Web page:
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Disconnected: Life Without Wireless

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Patrick Lux/Getty
Patrick Lux/Getty

Last time, we talked about how being tech savvy can save you lots of money.

This time, let's look at the growing requirement to be tech savvy simply to earn a living.

Since you're reading this, you're in the majority of Canadians who use the Internet, likely with broadband access, so you're good. But you may know a friend, a relative or a neighbor who is part of a still large minority of Canadians who don't use the Internet. You may want to print this off for them, especially if they are still in their working years and struggling to earn a good wage.

In Canada today, more than one-quarter of homes still do not have broadband, according to the CRTC's latest Communications Monitoring Report from the Canadian Radio-television and Telecommunications Commission. And almost all of these Canadians are choosing not to have it, often because of cost. But the infrastructure is there and available for a price.

"Virtually all Canadian households had access to broadband Internet services of at least 1.5 megabits per second (Mbps), delivered by landline, mobile (HSPA+ and LTE) and satellite facilities," concludes the CRTC.

Choosing not to have broadband is significant for many reasons, especially because many employers today are posting job openings online and demanding applicants upload resumes and be available for first interviews via Skype. If you're fishing for a job, you have to go where the fish are and, in this case, about a quarter of Canadians don't have a broadband line in the water.

Indeed, more than 80 per cent of Fortune 500 companies only post job openings online, said Julius Genachowski, the U.S. Federal Communications Commission chairman in a recent speech in Washington. Though he's talking about the U.S., the same applies to Canada.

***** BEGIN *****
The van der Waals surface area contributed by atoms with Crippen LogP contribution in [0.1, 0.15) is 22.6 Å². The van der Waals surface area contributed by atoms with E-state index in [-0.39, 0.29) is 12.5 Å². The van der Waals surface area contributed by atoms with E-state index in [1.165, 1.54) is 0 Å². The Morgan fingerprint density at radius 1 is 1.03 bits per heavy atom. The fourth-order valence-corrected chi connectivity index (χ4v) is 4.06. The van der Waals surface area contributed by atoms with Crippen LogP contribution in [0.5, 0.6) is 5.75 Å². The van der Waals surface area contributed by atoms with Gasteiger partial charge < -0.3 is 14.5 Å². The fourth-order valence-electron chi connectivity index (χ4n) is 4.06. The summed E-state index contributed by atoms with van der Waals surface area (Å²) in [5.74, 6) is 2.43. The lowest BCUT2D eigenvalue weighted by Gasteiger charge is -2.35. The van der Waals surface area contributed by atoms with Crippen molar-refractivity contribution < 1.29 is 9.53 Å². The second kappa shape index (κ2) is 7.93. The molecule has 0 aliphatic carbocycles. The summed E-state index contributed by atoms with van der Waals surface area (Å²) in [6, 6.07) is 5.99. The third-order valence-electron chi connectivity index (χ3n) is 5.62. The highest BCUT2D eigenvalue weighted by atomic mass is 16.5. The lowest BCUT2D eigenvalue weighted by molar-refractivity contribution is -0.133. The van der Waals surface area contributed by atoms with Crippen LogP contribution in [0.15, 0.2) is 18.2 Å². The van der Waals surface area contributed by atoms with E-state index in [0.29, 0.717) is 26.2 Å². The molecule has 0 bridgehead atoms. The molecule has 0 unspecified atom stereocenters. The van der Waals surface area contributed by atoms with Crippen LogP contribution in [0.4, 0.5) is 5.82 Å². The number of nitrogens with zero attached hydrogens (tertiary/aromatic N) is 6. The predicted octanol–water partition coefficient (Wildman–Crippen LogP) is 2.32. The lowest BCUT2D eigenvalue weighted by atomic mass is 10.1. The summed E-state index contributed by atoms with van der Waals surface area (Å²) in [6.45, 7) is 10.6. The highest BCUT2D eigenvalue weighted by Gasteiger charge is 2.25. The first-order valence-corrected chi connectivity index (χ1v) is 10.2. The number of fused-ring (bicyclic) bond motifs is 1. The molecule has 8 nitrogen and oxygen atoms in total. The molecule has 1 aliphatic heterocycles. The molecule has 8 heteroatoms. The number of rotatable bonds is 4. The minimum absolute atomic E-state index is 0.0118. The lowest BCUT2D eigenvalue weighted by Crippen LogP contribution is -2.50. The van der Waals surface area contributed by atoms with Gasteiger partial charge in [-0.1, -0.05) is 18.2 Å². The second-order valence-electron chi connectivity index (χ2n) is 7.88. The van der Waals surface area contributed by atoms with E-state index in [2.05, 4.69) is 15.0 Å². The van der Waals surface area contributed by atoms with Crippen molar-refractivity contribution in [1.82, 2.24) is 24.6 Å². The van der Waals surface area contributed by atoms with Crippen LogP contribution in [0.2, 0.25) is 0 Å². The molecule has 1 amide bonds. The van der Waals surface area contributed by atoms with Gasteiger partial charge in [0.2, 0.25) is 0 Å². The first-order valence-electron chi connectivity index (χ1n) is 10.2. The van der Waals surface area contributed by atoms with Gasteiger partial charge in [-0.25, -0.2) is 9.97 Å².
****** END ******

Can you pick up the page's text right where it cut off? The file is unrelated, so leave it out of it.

"Broadband is the central platform for economic growth, information, and opportunity in the 21st century," he said. "Over half of today's jobs require technology skills, and nearly 80 per cent of jobs in the next decade are projected to require digital skills."

And yet, not surprising, the digital divide is widest in lower income brackets. Anecdotally, that makes sense even with computers in the hundreds of dollars now instead of the thousands of dollars not that long ago.

A University of Western Ontario researcher, and PhD candidate in sociology, has come up with hard data proving that income and education impact digital access.

And Michael Haight's work points to even tougher times ahead for Canadians on the margins -- unless they work hard to pick up digital skills.

In this YouTube presentation about his Masters thesis "Revisiting the Digital Divide", Haight, along with his teaching advisor, Dr. Anabel Quan-Haase, reveal findings from analyzing the 2010 Canadian Internet Use Survey by Statistics Canada.

Among the data, Haight found that of people who earn $41,000 a year or less, fully one-third had not been on the Internet the previous year. One in three people in the lower income brackets simply don't use the Internet for shopping, working, entertainment or anything else. Haight also found a direct correlation between education and Internet use.

And, according to the Internet Use Survey itself, things get even worse for the lowest income levels. In households below $30,000 per year, almost half do not have access to the Internet.

The fact is, we cannot turn back the digital clock. Our economy -- and our livelihoods -- are increasingly tied to technology and understanding how to maximize our use of it. As Genachowski says: four out of five jobs within the next decade will require digital skills. And if one-third of lower-income Canadians don't even use the Internet, they are going to fall further and further behind.

Which makes Industry Canada's decision last year to cut funding to the Community Access Program, which provides free Internet access at libraries and community centres across Canada, all the more perplexing.

Ottawa was sending $4,000 (or about $13 million in total) a year to these Internet locales to help people who can't afford their own access at home. That seems like a wise use of money -- and $4,000 is probably less than your average Senator spends on taxpayer-funded trips.

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